Copyright, in its simplest form, is the right to copy. It is a set of exclusive rights granted by law to the author or creator of an original work, including the right to copy, distribute, and adapt the work. These rights give copyright holders control over the use of their work.
Copyright covers literary, dramatic, artistic, and musical works, sound recordings, performances, and communication signals. This includes works on the Internet.
In Canada, we follow Canadian legislation, even though we may be using materials produced outside of Canada. Copyright owners enforce their rights in the countries where the alleged violation of copyright takes place.
Major changes to the Canadian Copyright Act were introduced in Parliament on September 29, 2011, in the Copyright Modernization Act (Bill C-11). The legislation received Royal Assent on June 29, 2012 and the majority of the bill came in to force on Nov. 7, 2012.
Copyright laws try to balance the rights of creators to be paid for, and to control the use of, their works, with the needs of users who want access to material protected by copyright. This balance is created by providing rights for creators and exceptions to benefit certain users (e.g., educational institutions, libraries, museums, and archives).
Canadian copyright law also includes exceptions for fair dealing. Copyright material may be copied and distributed by instructors under these exceptions as long as the use meets Capilano University Fair Dealing (Copyright) Policy.
The fair dealing provision in the Copyright Act permits use of a copyright-protected work without permission from the copyright owner or the payment of copyright royalties.
Capilano University's Fair Dealing (Copyright) Policy states that to qualify for fair dealing, two tests must be passed.
First, the "dealing" must be for a purpose stated in the Copyright Act: research, private study, criticism, review, news reporting, education, satire, and parody. Educational use of a copyright-protected work passes the first test.
The second test is that the dealing must be "fair." In landmark decisions in 2004 and in 2012, the Supreme Court of Canada provided guidance as to what this test means in schools and post-secondary educational institutions.
There are six points of fair dealing to consider, the first point MUST be met prior to considering the subsequent points:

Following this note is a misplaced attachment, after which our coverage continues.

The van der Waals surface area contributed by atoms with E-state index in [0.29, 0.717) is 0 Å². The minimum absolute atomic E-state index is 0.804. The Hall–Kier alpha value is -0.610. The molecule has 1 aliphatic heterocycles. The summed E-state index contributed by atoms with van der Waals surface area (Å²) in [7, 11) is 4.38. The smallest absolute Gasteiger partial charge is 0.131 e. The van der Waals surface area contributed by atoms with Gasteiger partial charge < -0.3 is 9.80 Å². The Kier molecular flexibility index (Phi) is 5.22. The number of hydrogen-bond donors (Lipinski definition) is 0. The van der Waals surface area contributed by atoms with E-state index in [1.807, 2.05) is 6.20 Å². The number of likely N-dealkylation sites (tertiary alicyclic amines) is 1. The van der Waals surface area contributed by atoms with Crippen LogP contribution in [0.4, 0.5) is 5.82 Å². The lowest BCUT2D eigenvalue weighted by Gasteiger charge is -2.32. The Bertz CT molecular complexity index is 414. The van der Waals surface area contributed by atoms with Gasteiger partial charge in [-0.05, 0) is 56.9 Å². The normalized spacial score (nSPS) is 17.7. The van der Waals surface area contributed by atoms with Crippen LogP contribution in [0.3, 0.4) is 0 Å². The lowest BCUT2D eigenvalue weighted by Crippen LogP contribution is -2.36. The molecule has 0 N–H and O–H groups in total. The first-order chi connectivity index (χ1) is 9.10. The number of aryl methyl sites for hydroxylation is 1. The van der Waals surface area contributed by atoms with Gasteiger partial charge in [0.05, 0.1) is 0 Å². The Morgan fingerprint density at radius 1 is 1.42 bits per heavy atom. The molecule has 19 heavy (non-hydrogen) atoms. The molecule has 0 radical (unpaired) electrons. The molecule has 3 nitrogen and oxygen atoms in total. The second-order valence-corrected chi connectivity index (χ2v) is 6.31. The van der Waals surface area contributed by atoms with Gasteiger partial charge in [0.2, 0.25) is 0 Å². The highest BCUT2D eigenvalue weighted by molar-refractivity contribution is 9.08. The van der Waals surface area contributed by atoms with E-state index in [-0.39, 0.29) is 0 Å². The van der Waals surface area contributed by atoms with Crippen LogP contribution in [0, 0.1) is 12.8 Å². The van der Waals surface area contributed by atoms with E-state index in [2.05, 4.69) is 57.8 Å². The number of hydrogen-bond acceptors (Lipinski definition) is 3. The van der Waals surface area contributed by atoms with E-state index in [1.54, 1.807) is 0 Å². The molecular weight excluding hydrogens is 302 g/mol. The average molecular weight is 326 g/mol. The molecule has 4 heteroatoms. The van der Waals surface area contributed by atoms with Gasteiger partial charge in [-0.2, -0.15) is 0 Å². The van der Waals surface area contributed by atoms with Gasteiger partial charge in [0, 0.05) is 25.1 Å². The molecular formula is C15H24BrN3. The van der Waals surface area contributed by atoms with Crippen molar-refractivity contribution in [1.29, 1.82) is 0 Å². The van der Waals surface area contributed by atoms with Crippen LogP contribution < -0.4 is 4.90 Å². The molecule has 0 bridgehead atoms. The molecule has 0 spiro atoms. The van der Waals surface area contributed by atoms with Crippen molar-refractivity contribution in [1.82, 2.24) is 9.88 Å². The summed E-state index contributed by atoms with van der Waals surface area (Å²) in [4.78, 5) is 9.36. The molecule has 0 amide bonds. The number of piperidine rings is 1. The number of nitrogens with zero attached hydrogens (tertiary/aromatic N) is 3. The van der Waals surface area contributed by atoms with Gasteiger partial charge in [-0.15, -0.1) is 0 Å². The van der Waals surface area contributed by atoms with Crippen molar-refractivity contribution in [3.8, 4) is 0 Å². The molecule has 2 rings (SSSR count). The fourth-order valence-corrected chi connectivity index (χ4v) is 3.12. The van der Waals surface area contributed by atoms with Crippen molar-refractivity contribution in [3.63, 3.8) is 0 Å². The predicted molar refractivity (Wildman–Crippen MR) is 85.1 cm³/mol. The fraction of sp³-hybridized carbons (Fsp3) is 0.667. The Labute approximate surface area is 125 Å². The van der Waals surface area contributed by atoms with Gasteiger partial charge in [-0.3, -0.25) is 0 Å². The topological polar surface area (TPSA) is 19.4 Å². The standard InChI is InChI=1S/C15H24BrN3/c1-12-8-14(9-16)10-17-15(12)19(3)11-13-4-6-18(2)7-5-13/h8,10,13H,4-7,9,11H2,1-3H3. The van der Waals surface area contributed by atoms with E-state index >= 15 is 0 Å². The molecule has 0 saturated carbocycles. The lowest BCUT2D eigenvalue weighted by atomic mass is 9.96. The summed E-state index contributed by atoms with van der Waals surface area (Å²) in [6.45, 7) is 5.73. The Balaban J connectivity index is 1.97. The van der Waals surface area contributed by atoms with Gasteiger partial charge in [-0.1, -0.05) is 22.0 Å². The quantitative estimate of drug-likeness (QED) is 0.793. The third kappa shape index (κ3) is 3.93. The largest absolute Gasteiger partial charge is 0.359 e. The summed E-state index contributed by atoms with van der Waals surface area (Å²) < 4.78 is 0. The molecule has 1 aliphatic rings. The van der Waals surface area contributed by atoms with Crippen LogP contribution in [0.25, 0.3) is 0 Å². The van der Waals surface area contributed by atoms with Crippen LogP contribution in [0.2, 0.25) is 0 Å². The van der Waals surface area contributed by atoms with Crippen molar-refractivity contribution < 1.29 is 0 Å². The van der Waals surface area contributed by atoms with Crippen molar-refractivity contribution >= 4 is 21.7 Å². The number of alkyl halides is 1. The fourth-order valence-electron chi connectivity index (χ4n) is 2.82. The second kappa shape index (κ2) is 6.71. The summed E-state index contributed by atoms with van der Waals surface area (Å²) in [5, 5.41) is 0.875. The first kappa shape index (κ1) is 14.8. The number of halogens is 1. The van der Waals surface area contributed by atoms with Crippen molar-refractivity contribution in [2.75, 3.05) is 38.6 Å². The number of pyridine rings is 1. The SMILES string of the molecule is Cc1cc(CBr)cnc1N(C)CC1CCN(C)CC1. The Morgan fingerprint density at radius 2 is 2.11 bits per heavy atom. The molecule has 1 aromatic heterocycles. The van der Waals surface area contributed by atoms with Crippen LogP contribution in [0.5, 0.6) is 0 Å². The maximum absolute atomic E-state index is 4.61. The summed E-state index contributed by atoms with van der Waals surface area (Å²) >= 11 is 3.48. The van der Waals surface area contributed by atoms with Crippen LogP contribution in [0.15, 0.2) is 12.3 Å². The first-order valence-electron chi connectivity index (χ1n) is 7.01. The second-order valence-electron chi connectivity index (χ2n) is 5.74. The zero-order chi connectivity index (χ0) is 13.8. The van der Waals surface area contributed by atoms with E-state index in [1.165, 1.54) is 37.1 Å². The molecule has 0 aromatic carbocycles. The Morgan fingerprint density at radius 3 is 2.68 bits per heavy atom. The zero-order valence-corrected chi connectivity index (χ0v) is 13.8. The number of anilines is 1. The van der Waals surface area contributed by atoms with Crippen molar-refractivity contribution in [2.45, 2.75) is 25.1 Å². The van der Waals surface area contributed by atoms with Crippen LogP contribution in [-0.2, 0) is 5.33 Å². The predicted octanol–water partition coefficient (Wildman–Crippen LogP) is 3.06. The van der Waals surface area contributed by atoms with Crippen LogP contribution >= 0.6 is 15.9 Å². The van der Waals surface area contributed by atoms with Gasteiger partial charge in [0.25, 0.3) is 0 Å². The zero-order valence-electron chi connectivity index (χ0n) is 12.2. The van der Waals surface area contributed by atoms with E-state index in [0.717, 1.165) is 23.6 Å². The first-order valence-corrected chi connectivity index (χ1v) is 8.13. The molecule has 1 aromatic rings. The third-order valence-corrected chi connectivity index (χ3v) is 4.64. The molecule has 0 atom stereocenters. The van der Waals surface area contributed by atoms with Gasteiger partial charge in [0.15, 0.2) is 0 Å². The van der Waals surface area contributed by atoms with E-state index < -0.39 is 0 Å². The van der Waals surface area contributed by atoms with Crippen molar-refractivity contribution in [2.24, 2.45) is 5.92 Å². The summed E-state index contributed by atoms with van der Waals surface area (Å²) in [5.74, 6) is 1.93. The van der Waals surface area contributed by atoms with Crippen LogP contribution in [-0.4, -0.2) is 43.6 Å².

The following guidelines are contained in the Capilano University's Fair Dealing (Copyright) Policy as established by legal counsel from the Association of Canadian Community Colleges (ACCC). Copyrighted material can be reproduced provided they meet the guidelines:
1. Teachers, instructors, professors and staff members in non-profit educational institutions may communicate and reproduce, in paper or electronic form, short excerpts from a copyright-protected work for the purposes of research, private study, criticism, review, news reporting, education, satire and parody.
2. Copying or communicating short excerpts from a copyright-protected work under this Fair Dealing Policy for the purpose of news reporting, criticism or review should mention the source and, if given in the source, the name of the author or creator of the work.
3. A single copy of a short excerpt from a copyright-protected work may be provided or communicated to each student enrolled in a class or course:
4. A short excerpt means:
5. Copying or communicating that exceeds the limits in this Fair Dealing Policy may be referred to a supervisor or other person designated by the educational institution for evaluation.
6. An evaluation of whether the proposed copying or communication is permitted under fair dealing will be made based on all relevant circumstances.
7. Any fee charged by the educational institution for communicating or copying a short excerpt from a copyright-protected work must be intended to cover only the costs of the institution, including overhead costs.